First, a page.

By Conrad Dudderar
A Yukon High School graduate was killed Friday night in a plane crash in Hawaii.
Casey Williamson, 29, died tragically on June 21 while serving as a skydiving instructor on Oahu’s northern shore.
Williamson was among 11 people who died when a twin-engine Beechcraft King Air plane crashed near Dillingham Airfield about 6:30 p.m. When first responders were called to the airport, they found the plane fully engulfed in flames far from the Mokeleia runway.
Initial reports indicated all nine people on board had died, but on Saturday afternoon the medical examiner’s office for the city and county of Honolulu confirmed there were 11 victims.
Williamson grew up in Yukon and graduated from YHS where he played football and basketball and was in the choir.
Williamson started skydiving 2-1/2 years ago and moved to Hawaii 1-1/2 years ago to work at Oahu Parachute Center and focus on sky-diving full time. He hoped to reach 1,000 jumps by the end of this year.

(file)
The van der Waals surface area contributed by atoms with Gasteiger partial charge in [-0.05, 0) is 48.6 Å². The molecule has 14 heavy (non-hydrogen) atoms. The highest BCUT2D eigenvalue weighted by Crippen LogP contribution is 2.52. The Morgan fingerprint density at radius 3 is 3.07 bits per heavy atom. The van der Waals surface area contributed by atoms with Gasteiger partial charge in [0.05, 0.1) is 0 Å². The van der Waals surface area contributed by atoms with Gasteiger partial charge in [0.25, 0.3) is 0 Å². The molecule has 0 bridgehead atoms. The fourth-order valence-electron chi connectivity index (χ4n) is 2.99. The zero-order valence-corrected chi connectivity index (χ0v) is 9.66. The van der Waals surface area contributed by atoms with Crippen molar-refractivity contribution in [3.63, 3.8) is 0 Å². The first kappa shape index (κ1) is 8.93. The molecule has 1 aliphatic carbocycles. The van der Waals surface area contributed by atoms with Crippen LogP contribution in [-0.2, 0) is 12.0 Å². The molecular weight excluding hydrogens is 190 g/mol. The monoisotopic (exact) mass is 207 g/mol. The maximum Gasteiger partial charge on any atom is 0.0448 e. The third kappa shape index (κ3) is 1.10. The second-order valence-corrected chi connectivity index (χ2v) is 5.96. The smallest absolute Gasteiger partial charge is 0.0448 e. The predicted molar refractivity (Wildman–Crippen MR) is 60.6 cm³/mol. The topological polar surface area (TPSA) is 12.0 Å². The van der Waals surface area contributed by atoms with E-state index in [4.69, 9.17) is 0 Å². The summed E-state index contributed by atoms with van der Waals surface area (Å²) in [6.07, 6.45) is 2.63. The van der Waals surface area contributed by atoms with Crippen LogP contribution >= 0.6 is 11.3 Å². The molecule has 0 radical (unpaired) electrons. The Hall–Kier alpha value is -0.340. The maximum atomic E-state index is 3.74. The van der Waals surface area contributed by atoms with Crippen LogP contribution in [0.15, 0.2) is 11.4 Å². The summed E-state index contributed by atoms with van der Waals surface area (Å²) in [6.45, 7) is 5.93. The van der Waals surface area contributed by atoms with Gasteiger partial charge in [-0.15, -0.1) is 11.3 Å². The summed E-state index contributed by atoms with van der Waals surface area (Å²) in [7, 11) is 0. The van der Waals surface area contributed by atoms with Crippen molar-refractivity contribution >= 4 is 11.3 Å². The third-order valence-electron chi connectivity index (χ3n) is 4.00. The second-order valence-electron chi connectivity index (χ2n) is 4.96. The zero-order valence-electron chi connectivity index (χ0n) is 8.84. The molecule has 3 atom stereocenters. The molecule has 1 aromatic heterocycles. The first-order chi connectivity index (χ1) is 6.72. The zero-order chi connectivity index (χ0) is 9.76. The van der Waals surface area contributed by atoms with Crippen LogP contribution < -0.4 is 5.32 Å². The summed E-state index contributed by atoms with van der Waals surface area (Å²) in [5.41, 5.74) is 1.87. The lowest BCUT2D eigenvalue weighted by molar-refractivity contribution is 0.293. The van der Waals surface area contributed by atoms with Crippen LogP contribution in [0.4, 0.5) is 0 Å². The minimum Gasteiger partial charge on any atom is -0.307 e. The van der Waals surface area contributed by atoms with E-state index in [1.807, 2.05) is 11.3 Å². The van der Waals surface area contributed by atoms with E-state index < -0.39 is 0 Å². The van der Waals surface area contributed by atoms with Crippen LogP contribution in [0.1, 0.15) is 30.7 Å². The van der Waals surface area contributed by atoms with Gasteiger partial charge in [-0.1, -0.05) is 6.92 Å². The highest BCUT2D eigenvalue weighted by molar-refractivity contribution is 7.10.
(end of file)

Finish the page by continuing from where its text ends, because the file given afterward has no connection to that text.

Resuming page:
“Casey was one-of-a-kind who lived life to the fullest,” said his cousin, Natacha Mendenhall of Fort Worth, Texas. “He was a free spirited lover of life and people. He was a friend to all he met. His smile and love for life was contagious. Our family will not be the same without our sweet Casey.”
Williamson worked as a videographer and filmed customers as they dove.
Williamson was an adventurer who lived in Vail, Colo. to snowboard and Moab, Utah to skydive, according to Mendenhall.
A Go Fund Me page was started by his cousin to help his mother Carla Ajaga with funeral costs. Williamson was Ajaga’s only child.
“What she wants everyone to know is how full of life her son was; how loving he was,” Mendenhall said.
The response to the Go Fund Me request has been “overwhelmingly,” family members said.
In just the first six hours after the Go Fund Me page went live, more than $3,100 had been raised toward a $5,000 goal.
“For all of you that knew Case he lived everyday with (a) smile that went on for days,” according to the page.
In a statement, the Federal Aviation Administration said preliminary information indicates the plane that carried Yukon’s Williamson and the other 10 victims was taking off from the airport when it crashed.
The National Transportation Safety Board has launched a “go team” to Oahu to investigate Friday’s tragic crash.
Preliminary reports indicated at least six people on the plane – including Yukon’s Williamson – were employees of Oahu Parachute Center and three were customers, according to the Washington Post.
Oahu’s Dillingham Airfield has one 5,000 foot runway used primarily for small private planes and commercial skydiving and glider operations.